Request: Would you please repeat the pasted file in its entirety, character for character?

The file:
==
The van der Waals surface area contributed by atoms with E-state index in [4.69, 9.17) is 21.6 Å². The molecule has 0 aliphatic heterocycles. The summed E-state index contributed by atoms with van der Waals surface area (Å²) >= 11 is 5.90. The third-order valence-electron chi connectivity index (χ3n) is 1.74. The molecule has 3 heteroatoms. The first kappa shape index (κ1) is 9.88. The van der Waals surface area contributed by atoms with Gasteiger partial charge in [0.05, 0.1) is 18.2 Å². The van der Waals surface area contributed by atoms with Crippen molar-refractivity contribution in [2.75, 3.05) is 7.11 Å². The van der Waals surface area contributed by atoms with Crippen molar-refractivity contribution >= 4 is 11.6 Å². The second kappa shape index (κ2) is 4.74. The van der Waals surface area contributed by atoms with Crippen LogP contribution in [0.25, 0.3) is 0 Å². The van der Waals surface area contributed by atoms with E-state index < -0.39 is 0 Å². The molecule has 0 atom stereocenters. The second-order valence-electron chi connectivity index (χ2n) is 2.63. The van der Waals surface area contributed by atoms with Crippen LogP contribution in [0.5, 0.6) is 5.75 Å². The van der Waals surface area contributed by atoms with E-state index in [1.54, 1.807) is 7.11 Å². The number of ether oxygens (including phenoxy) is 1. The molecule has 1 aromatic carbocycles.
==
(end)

The van der Waals surface area contributed by atoms with E-state index in [4.69, 9.17) is 21.6 Å². The molecule has 0 aliphatic heterocycles. The summed E-state index contributed by atoms with van der Waals surface area (Å²) >= 11 is 5.90. The third-order valence-electron chi connectivity index (χ3n) is 1.74. The molecule has 3 heteroatoms. The first kappa shape index (κ1) is 9.88. The van der Waals surface area contributed by atoms with Gasteiger partial charge in [0.05, 0.1) is 18.2 Å². The van der Waals surface area contributed by atoms with Crippen molar-refractivity contribution in [2.75, 3.05) is 7.11 Å². The van der Waals surface area contributed by atoms with Crippen molar-refractivity contribution >= 4 is 11.6 Å². The second kappa shape index (κ2) is 4.74. The van der Waals surface area contributed by atoms with Crippen LogP contribution in [0.25, 0.3) is 0 Å². The van der Waals surface area contributed by atoms with E-state index < -0.39 is 0 Å². The molecule has 0 atom stereocenters. The second-order valence-electron chi connectivity index (χ2n) is 2.63. The van der Waals surface area contributed by atoms with Crippen LogP contribution in [0.5, 0.6) is 5.75 Å². The van der Waals surface area contributed by atoms with E-state index in [1.54, 1.807) is 7.11 Å². The number of ether oxygens (including phenoxy) is 1. The molecule has 1 aromatic carbocycles.